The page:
Politicians aren’t pulling the triggers, but their policies are pulling the strings

Sunday, Sept. 10, 2023 | 2 a.m.

Florida Gov. Ron DeSantis probably wasn’t expecting to be blamed for the killing of three Black Americans two weeks ago at a Dollar General store in Jacksonville, Fla. After all, DeSantis didn’t pull the trigger or do anything else illegal.

Yet it’s hard to deny the logic of the soft-spoken military veteran who waited patiently in the back of the room at a DeSantis press conference for his chance to share with the governor his belief that DeSantis’ policies allowed “immature people” to access weapons that ultimately led to the vicious murders.

The unexpected nature of the accusation might explain DeSantis’ immediate rush to anger as he interrupted the man and rebuked him by yelling “I’m not going to let you accuse me of committing criminal activity. I am not going to take that.”

Calm down, Governor. No one is accusing you of a crime. But criminal law is not the only measure of moral responsibility. Ryan Christopher Palmer may have pulled the trigger in the racist, hate-fueled murders, but he did not act alone.

The 21-year-old gunman was aided in his rampage by a country that too often treats racism and identity-based hatred as a problem of the past while treating guns as the solution of the future.

While DeSantis seeks to indoctrinate Florida’s children with the belief that slavery was an “opportunity” for the enslaved to better themselves, the true legacy of slavery is one of violence and oppression against Black people that continues to this day.

Cross-burnings and public lynchings may be officially outlawed, but conservative judges and politicians like DeSantis have distorted the plain language of the Second Amendment to ensure that tools of terror, intimidation and death remain readily available.

The result is that Black Americans are far more likely than their white counterparts to be victims of gun violence. They experience 12 times the gun homicides and 18 times the gun assault injuries of white Americans.

Republican politicians and conservative gun-rights absolutists have tried to deflect blame for hate-fueled violence by painting the shooters as deranged lone wolves, desperately in need of mental health care. Yet when President Joe Biden recently unveiled a plan to increase access to mental health care, including in schools, the far-right organization Moms for Liberty lambasted the president by saying that mental health care “has NO place in public schools.”

But according to conservatives, guns belong everywhere. At a special session of the Tennessee Legislature last month, lawmakers not only rejected proposals to limit guns in schools, but they also lifted current restrictions, effectively inviting more guns into schools.

Meanwhile, in Texas, a conservative federal judge issued a ruling earlier this year declaring that people convicted of domestic violence still have a constitutional right to possess firearms.

In short, according to Republicans, shooters are all deranged murderers in need of mental health care, but it’s not OK to do anything to try and increase access to mental health care, let alone keep guns away from vulnerable populations or out of the hands of violent offenders.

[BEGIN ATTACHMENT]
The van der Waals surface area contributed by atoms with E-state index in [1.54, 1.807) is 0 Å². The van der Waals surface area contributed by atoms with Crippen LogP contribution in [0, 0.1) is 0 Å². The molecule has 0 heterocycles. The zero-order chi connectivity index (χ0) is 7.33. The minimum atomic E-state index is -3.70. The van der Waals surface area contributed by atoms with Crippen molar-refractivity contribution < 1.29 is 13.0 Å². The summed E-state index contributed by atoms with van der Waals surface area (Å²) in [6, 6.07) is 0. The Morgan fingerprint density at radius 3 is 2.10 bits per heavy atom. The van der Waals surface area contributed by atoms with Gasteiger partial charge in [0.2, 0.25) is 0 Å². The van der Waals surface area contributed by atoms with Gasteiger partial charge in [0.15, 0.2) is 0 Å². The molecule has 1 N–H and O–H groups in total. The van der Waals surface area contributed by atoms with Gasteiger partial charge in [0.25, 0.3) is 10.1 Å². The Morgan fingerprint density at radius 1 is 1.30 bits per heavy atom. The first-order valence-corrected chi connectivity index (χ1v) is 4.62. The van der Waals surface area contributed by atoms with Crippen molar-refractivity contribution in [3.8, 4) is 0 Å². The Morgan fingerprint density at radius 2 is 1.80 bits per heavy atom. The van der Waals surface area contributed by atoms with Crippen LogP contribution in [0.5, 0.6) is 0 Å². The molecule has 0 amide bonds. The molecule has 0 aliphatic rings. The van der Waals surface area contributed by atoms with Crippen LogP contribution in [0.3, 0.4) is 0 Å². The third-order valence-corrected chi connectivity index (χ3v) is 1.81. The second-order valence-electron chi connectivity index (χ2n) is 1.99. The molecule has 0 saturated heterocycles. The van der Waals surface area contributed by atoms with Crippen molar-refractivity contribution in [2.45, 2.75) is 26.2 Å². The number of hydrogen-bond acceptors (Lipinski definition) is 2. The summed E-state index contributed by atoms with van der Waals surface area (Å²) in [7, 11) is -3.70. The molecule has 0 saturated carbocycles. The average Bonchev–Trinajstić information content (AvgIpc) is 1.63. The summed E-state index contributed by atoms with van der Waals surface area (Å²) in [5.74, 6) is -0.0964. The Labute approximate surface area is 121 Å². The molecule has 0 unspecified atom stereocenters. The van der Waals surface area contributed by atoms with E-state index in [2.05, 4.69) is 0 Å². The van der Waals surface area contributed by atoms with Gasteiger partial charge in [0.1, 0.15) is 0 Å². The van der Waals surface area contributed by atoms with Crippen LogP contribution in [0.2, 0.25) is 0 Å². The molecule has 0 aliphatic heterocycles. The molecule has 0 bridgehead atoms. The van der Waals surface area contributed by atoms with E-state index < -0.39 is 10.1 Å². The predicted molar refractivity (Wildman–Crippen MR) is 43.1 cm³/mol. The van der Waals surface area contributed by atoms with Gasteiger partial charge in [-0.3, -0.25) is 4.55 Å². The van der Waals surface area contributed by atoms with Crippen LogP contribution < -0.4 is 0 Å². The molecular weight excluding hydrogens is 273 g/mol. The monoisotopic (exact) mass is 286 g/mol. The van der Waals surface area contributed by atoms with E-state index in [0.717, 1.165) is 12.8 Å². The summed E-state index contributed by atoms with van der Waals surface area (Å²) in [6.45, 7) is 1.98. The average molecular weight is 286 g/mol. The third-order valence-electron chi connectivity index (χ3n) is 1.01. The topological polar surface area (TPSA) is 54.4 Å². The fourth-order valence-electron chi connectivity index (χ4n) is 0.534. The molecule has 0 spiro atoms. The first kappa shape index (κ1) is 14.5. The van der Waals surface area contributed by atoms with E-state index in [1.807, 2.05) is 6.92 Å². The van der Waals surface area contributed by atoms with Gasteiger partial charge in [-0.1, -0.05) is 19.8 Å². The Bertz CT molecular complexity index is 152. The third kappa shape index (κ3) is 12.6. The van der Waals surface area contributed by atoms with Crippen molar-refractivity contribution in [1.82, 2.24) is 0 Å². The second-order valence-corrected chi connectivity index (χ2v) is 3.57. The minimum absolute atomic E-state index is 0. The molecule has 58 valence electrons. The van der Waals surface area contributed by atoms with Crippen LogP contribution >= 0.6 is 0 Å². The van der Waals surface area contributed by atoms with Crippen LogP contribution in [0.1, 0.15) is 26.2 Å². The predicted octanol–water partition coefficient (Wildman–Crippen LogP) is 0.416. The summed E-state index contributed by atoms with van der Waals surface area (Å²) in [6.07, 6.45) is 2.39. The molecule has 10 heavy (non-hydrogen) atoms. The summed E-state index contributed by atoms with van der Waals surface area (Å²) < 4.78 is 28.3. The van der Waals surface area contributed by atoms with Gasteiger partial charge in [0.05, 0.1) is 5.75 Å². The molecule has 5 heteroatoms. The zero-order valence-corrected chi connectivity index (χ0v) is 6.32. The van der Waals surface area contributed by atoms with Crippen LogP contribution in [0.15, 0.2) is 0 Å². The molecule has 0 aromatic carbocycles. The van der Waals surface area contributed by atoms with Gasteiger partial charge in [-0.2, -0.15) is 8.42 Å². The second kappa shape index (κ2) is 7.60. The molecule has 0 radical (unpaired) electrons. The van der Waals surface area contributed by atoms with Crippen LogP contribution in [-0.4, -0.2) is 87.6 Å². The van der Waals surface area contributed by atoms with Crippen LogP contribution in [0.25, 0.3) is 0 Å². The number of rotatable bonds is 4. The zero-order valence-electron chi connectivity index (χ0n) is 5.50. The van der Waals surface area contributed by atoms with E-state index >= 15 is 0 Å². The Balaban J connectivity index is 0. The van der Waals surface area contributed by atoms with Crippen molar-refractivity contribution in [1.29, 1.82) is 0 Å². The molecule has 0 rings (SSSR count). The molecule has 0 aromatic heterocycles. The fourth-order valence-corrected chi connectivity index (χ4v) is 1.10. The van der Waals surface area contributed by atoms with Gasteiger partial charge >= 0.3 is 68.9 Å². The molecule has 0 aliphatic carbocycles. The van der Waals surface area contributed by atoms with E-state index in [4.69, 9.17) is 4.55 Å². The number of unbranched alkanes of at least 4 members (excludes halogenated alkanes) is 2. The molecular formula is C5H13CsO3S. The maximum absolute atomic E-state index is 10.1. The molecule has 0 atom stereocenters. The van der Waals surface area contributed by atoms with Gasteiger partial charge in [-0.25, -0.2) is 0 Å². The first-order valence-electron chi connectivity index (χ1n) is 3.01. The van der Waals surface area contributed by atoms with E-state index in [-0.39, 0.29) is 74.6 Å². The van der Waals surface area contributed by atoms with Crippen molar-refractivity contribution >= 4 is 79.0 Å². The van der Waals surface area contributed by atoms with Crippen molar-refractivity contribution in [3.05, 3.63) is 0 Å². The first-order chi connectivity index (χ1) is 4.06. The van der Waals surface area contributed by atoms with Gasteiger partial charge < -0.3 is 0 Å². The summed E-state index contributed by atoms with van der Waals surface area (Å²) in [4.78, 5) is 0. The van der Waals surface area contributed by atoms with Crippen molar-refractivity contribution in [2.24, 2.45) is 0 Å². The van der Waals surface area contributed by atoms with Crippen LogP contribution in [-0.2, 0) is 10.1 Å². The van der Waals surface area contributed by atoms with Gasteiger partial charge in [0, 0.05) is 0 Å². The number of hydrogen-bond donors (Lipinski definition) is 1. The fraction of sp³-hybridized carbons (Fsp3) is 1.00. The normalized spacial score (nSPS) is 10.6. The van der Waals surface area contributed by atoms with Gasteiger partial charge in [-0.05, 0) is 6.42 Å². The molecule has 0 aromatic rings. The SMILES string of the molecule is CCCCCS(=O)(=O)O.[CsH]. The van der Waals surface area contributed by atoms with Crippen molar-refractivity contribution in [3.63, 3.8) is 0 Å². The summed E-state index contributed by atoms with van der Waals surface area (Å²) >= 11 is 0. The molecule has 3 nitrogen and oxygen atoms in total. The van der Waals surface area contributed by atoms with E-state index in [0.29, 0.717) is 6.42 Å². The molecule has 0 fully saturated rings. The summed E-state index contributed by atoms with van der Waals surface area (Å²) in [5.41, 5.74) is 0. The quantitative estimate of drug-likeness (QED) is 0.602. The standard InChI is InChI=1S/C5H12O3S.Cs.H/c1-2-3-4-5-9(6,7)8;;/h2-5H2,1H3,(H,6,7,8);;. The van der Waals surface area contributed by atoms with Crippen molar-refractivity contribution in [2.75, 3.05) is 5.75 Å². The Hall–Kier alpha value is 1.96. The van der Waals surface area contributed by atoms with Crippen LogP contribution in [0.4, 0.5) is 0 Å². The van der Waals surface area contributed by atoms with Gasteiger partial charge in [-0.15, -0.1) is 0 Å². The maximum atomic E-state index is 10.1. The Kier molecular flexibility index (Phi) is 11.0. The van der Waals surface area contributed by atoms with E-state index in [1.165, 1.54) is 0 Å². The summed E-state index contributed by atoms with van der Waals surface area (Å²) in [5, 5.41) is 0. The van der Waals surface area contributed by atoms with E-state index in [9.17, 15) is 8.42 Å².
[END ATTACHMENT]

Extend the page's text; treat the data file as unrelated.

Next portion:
Consider the fact that it was perfectly legal for the Jacksonville shooter, an overt racist with a history of violent threats and mental instability, to buy and possess the Glock handgun and AR-15-style rifle he used to murder three people. Even his involuntary commitment to a psychiatric ward in 2017 was insufficient in the eyes of gun-rights absolutists to keep firearms out of his hands.

According to data compiled by the National Institute of Justice, a research agency within the Department of Justice, from 1966 to 2019, 77% of mass shooters purchased at least some of the weapons used in the shootings legally. Many of them already had a history of violence and mental illness when they acquired the weapons.

The shooter at an LGBTQ+ nightclub in Colorado also purchased the guns used in that shooting legally. He was able to obtain the weapons despite having a history of mental illness and hate-fueled threats on social media that led his own relatives to contact law enforcement and ask for his weapons to be taken from him.

The 18-year-old accused of targeting people shopping at a grocery store last year in a predominantly Black neighborhood in Buffalo, N.Y., legally purchased the assault rifle used in the shooting from a federally licensed gun dealer in New York.

All three shootings inspired statements from politicians like DeSantis who, in response to the Jacksonville massacre, said that, “Targeting people because of their race has no place in the state of Florida.”

These words ring hollow coming from anyone who fights so relentlessly against reasonable gun-control legislation but are especially callous coming from a governor who has actively fought to rewrite Black history and stoke the flames of white supremacy in the Sunshine State.

There is not only room for targeting of Black people, brown people, immigrants, LGBTQ+ people, religious minorities and so many others in America, DeSantis is among the chief architects of the circumstances in which targeted gun violence can run rampant.

By painting identity-based hatred and racism as being a problem of the past, and simultaneously offering their absolute and unyielding support for putting multiple guns in any hand that is big enough to hold it, Republicans and other gun extremists have made the United States the perfect place for targeted gun violence against marginalized communities.

It’s time for all Americans to follow the example of the patient, soft-spoken veteran at the back of the room and hold our elected officials accountable for their role in perpetrating racial and other hate-motivated violence in the U.S.

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